Wednesday, November 30, 2011

Nutmeg Cinnamon Swiss Meringue Buttercream

Let me just tell you a story about my experiences with Swiss Meringue Buttercream (otherwise known as SMC).  When I first started really concentrating on baking I knew I needed to find a new frosting for my cakes and cupcakes.  I am not a big fan of the really sweet American Buttercream (lots of powdered sugar).  After doing some research on the internet I found that SMB was my best option.  I had never really had a SMB before and so I had no idea what it should look or taste like.  My first batch actually came out perfectly but I didn't know that at the time.  I was expecting it to a lot like American Buttercream, really sweet, not what it actually was, buttery and silky.  I LOVED it!  I could eat it by the spoonfuls.  But, because I was thinking it would be more like the American Buttercream I was confused as to why it didn't have powdered sugar in it, so I added a little bit, and then a little bit more, and then some more.  I have probably crossed some SMB honor code by adding powdered sugar to mine.  The thing was...I loved it even more after adding the powdered sugar, so now, all my SMB has powdered sugar in it.

Nutmeg Cinnamon Swiss Meringue Buttercream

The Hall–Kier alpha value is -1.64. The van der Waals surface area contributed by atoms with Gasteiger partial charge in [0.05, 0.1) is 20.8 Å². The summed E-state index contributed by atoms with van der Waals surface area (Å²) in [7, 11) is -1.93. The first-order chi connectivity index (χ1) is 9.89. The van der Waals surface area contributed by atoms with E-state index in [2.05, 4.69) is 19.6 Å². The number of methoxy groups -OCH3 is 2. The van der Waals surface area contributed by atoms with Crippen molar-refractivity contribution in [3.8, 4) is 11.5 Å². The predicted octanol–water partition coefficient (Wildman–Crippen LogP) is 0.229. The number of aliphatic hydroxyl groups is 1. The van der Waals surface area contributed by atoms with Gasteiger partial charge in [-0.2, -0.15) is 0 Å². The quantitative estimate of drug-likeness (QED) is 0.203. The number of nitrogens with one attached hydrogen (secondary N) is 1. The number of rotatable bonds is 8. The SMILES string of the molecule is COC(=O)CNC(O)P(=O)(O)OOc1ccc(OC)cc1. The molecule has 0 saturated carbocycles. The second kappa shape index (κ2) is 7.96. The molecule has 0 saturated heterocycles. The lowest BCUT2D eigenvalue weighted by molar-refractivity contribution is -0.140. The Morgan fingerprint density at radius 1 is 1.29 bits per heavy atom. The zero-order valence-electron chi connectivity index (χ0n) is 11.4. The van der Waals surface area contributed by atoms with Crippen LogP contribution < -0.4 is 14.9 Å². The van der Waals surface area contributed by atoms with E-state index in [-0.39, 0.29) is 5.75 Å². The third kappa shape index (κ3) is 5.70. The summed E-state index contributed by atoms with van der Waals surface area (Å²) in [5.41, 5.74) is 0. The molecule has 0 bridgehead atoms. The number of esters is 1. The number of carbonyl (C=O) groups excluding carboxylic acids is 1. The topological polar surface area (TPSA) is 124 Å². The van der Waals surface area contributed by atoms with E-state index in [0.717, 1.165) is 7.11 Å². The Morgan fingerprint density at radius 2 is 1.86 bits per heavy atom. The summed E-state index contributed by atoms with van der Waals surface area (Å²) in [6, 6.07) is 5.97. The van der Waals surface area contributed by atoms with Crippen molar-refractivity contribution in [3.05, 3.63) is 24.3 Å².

adapted from Martha Stewart's Swiss Meringue Buttercream

5 large egg whites
1 cup plus 2 tablespoons sugar
4 sticks butter, cut into pieces
1 1/2 teaspoons vanilla
1/2 teaspoon ground nutmeg
1 teaspoon ground cinnamon
1/3 cup powdered sugar


  1. Place sugar and egg whites in the heat-proof bowl of an electric mixer. Set bowl over a pan of gently simmering water, and whisk until sugar has dissolved and egg whites are hot to the touch, about 3 minutes. Test by rubbing the mixture between your fingers; it should feel completely smooth.
  2. Transfer bowl to mixer stand. Using the whisk attachment, beat on high speed until mixture has cooled completely and formed stiff and glossy peaks, about 10 minutes.
  3. Add the butter, one piece at a time, and beat until incorporated after each addition. Don't worry if the buttercream appears curdled after all the butter has been added; it will become smooth again with continued beating. Add vanilla, and beat just until combined.
  4. Switch to the paddle attachment, and beat on the lowest speed to eliminate any air pockets, about 5 minutes. Add nutmeg, cinnamon and powdered sugar at this point and mix on medium speed until incorporated.
  5. If using buttercream within several hours, cover bowl with plastic wrap, and set aside at room temperature in a cool environment. Or transfer to an airtight container, and store in the refrigerator, up to 3 days. Before using, bring buttercream to room temperature, and beat on the lowest speed with the paddle attachment until smooth, about 5 minutes.

1 comment:

  1. I haven't had the Swiss version and I am thinking that I have totally missed out. The spices sound like a wonderful addition too.!